The Ministry of Environment, Forest and Climate Change (MoEF&CC) has released the first draft of the comprehensive amendments to the Indian Forest Act, 1927 (IFA). However, the amendments have been criticized as an attempt by the central government to grab natural resources owned by tribals for generations.
As the most disadvantaged section of the society, the tribal population has certain rights that are necessary for their overall protection and development. Tribal people are the least integrated into society. India too takes the responsibility of taking affirmative actions regarding the welfare of the tribal population and protection of their basic human rights and their traditional rights of livelihood.
The Parliamentary panel on environment and forests has raised serious concerns regarding the Draft National Forest Policy for its excessive focus on commercialisation of forest and serving industry interests. Once finalized, this document will replace the current National Forest Policy, 1988.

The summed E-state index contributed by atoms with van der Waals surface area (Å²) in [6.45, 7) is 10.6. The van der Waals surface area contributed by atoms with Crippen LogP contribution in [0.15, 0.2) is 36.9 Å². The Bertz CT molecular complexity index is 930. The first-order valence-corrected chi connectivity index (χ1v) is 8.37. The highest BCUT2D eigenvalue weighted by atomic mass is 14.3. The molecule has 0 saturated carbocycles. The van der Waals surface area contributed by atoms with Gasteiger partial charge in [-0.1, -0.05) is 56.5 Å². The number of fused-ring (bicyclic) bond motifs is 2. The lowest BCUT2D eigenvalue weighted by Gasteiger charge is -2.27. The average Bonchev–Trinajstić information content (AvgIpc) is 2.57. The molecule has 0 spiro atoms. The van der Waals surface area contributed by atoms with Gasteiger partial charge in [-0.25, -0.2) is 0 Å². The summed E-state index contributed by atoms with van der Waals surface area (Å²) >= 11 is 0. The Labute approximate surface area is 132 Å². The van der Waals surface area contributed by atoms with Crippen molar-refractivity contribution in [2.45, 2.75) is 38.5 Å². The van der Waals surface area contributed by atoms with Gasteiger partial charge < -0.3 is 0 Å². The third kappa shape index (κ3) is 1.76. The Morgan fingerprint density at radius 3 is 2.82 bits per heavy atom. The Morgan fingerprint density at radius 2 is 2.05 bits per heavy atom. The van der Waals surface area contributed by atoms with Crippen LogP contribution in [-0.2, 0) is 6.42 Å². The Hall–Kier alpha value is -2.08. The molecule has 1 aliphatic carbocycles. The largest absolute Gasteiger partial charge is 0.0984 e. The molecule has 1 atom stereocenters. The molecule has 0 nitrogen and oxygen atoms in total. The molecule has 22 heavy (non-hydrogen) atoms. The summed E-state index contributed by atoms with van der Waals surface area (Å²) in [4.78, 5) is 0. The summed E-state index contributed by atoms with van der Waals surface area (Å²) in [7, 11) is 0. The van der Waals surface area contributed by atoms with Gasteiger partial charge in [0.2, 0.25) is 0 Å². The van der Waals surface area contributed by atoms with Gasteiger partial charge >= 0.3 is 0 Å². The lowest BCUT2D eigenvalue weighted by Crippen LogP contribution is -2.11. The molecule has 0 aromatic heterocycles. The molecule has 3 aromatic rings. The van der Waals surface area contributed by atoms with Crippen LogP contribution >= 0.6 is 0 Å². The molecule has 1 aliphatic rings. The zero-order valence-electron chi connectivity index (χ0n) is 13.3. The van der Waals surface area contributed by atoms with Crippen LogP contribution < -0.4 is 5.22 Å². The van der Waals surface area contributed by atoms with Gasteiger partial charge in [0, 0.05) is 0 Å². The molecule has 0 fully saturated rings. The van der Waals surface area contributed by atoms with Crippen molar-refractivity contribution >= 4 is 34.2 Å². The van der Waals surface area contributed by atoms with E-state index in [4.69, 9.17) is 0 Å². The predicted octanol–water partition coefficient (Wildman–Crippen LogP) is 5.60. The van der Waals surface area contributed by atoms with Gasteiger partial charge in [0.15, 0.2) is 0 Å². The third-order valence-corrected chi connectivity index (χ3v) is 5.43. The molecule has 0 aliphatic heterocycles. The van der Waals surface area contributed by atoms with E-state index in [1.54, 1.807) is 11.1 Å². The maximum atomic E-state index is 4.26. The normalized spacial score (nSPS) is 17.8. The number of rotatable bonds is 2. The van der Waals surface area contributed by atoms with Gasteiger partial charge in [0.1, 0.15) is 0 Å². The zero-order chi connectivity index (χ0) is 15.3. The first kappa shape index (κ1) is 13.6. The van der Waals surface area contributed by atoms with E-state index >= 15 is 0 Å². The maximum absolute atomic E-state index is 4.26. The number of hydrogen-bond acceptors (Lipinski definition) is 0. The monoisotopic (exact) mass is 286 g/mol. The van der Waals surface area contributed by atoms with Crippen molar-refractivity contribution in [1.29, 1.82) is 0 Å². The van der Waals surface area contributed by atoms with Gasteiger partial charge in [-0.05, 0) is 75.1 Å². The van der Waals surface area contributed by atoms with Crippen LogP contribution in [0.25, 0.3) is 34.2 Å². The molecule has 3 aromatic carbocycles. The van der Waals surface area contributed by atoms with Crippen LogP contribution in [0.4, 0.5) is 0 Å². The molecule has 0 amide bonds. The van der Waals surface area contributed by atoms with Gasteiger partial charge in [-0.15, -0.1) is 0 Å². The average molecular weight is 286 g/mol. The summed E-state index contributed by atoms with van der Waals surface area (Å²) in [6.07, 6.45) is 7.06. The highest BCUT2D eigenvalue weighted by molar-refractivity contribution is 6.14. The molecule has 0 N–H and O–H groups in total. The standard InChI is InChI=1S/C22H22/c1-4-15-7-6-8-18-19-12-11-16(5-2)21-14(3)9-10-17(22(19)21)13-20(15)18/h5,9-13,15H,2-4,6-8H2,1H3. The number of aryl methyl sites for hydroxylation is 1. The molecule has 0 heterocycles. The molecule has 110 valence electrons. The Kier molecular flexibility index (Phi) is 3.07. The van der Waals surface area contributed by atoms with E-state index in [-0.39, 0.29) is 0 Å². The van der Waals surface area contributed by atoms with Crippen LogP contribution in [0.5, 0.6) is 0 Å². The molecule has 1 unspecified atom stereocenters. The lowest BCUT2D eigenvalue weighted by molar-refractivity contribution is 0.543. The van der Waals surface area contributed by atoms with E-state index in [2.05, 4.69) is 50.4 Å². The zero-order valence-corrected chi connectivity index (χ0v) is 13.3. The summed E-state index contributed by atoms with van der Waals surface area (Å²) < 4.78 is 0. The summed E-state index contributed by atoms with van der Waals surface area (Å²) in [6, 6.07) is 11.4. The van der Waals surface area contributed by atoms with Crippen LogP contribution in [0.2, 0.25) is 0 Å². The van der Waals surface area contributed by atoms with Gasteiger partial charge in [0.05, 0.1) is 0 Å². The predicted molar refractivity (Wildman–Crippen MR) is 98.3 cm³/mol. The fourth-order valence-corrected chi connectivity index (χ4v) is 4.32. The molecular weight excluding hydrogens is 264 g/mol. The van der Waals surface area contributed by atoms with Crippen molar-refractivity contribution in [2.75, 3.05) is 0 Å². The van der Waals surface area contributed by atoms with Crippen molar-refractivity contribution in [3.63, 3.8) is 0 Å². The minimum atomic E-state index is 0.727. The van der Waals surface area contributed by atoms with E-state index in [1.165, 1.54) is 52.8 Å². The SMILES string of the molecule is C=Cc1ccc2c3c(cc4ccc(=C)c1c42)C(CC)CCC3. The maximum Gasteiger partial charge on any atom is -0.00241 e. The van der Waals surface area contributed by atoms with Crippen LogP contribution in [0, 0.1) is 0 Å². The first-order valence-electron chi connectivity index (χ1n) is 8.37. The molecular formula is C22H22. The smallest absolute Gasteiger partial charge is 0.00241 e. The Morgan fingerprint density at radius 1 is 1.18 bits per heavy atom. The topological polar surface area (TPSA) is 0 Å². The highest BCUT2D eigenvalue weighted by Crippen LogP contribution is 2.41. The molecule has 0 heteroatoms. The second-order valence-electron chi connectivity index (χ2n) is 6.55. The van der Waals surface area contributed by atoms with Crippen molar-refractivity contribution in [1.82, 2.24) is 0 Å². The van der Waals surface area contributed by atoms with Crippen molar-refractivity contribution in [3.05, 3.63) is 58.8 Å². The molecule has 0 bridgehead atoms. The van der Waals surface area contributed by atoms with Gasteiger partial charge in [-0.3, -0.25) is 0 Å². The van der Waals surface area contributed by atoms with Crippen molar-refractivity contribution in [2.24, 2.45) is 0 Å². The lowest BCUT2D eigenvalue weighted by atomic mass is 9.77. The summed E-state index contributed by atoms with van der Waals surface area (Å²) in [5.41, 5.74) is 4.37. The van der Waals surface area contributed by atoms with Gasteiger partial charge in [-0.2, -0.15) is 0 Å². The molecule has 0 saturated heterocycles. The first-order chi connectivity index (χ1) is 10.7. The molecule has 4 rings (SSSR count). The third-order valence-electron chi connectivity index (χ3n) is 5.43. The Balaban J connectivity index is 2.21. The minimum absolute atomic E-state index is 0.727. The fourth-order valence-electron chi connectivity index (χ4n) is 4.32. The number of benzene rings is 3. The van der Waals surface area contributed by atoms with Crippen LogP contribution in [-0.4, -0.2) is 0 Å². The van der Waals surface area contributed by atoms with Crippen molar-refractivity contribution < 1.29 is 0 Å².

India’s forest cover has increased by 3,976 km2 since 2017. For the second successive time since 2007, the India State of Forest Report (ISFR) has shown an increase in the forest cover. Given the pressure on the forestland and the natural resources, these figures may give a positive outlook but it does not tell how India continues to lose some of its natural forests since this report is including plantations and invasive species under the forest cover.
Recently, Uganda became the first African country to submit Reducing Emissions from Deforestation and Forest Degradation (REDD+) results to the United Nations Framework Convention on Climate Change (UNFCCC). According to Food and Agriculture Organization, the result submission paved the way for result based payments to the country. In this context, it is important to study REDD+ and its role in climate action.